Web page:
You can use bandwidth controllers with Policy Enforcement Manager to
restrict bandwidth usage per subscriber, group of subscribers, per application, and so on. This
implementation uses PEM for global application control to limit overall bandwidth for all P2P (or
other application) traffic. For example:
Diagram of bandwidth usage per subscriber
In the figure, three subscribers have individual policies that allow P2P bandwidths of up to 4
Mbps each. The maximum bandwidth for all P2P traffic is limited to 10 Mbps (specified as the
maximum rate in a static bandwidth controller). If all were sending P2P traffic, they would all
get less bandwidth if you apply a global enforcement policy that enforces bandwidth control.
For this implementation, you create the bandwidth controller and the enforcement policy on the
BIG-IP system. In the enforcement policy, a rule applies bandwidth control
to P2P traffic. From the listener, you apply the policy globally to all traffic.
VLANs represent a collection of hosts that can share network
resources, regardless of their physical location on the network. For Policy Enforcement Manager (PEM), you typically create
VLANs for the subscriber traffic coming in to the BIG-IP system,
for traffic going out to the network, and if using w-steering with service chains, you
need two VLANs for each value added service to be fully transparent.
On the Main tab, click
The VLAN List screen opens.
The New VLAN screen opens.
In the Name field, type a unique name for the VLAN.
In the Tag field, type a numeric tag between 1 and 4094 for the
VLAN, or leave the field blank if you want the BIG-IP system to automatically assign a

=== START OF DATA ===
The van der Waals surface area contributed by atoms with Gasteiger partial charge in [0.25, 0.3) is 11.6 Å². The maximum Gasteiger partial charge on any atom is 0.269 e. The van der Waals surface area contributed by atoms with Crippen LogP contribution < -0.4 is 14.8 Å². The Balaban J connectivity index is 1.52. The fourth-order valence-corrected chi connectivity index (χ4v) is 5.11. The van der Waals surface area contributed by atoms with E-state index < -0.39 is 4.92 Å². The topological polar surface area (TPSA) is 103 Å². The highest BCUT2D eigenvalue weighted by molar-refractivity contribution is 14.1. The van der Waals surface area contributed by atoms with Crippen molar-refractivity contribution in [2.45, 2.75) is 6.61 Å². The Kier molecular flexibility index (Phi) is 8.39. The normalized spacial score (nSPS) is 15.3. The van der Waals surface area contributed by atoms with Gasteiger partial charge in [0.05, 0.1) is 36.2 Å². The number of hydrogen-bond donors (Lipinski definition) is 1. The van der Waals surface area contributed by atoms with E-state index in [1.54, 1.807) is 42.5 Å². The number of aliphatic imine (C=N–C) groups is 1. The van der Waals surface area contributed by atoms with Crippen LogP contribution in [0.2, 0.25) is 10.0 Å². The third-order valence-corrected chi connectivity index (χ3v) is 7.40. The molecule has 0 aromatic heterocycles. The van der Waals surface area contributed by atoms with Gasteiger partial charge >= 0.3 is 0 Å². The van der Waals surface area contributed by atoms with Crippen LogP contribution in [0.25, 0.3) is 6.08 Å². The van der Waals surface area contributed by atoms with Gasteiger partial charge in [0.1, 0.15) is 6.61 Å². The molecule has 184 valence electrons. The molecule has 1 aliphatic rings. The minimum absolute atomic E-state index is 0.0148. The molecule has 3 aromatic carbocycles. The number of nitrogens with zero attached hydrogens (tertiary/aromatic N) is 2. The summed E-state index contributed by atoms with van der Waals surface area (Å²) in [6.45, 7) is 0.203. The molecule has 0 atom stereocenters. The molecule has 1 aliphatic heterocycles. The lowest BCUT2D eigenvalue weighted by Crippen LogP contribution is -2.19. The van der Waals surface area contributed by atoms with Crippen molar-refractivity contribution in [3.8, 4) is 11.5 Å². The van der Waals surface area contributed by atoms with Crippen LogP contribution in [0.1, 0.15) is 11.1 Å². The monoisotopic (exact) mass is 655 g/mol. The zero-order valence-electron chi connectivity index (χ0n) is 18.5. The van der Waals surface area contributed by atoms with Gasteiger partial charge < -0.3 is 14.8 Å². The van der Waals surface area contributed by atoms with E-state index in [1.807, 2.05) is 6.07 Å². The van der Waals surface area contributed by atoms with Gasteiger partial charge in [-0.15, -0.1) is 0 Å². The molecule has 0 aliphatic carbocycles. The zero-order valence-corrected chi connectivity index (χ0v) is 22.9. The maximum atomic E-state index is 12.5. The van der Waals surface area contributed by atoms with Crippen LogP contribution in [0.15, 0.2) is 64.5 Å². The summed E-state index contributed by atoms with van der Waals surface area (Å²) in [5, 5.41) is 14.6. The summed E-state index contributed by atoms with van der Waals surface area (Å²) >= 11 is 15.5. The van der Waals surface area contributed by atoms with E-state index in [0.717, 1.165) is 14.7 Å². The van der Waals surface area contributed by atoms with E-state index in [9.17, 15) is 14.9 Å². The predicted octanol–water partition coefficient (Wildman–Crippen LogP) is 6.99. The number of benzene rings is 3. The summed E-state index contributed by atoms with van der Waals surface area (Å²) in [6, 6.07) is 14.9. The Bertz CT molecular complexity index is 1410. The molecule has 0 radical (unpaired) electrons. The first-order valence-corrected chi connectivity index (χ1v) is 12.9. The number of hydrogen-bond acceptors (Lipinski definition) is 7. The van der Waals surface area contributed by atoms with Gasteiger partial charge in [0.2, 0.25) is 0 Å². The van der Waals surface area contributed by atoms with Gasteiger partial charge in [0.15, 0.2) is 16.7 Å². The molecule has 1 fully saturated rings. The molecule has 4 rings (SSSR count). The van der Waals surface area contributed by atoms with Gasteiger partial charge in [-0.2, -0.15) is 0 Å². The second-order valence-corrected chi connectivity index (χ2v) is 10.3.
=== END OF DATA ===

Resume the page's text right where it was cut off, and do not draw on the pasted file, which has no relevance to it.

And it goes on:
The VLAN tag identifies the traffic from hosts in the associated VLAN.
For the Interfaces setting, from the
Available list, click an interface number or trunk name and add
the selected interface or trunk to the Untagged list. Repeat this
step as necessary.
From the Configuration list, select
If you want the system to verify that the return route to an initial packet is
the same VLAN from which the packet originated, select the Source
Check check box.
In the MTU field, retain the default number of bytes
If you want to base redundant-system failover on VLAN-related events, select
the Fail-safe box.
From the CMP Hash list, select the appropriate value
depending on the location of the VLAN in the system:
- On the VLAN coming in to the BIG-IP system (often called
internal), select Source
- On VLANs going out (often called external), leave
the value set to Default.
- For traffic returning to the BIG-IP from the Internet, select
- If using w-steering for value-added services, on the VLAN coming back to
the BIG-IP system, select Source Address.
The screen refreshes, and displays the new VLAN from the list.
Create as many VLANs as needed for your configuration.
Creating a static bandwidth control policy
You can create a static bandwidth control policy to limit the bandwidth that
traffic uses on the BIG-IP system.
On the Main tab, click
In the Name field, type a name for the bandwidth control
In the Maximum Rate field, type a number and select the
unit of measure to indicate the total throughput allowed for the resource you
The number must be in the range from 1 Mbps to
320 Gbps. This value is the amount of bandwidth
available to all the connections going through this static policy.
The system creates a static bandwidth control policy. If this is the first bandwidth
control policy created on a BIG-IP device, the system also creates
a default static bandwidth control policy named
default-bwc-policy in the partition
Common to handle any traffic that is not included in the
policy you created. When you delete the last bandwidth policy from the system, the
system also deletes the default policy. You cannot delete the default policy
For the bandwidth control policy to take effect, you must apply the policy to
traffic, using a virtual server, packet filter, or route domain.
Creating a rule for bandwidth control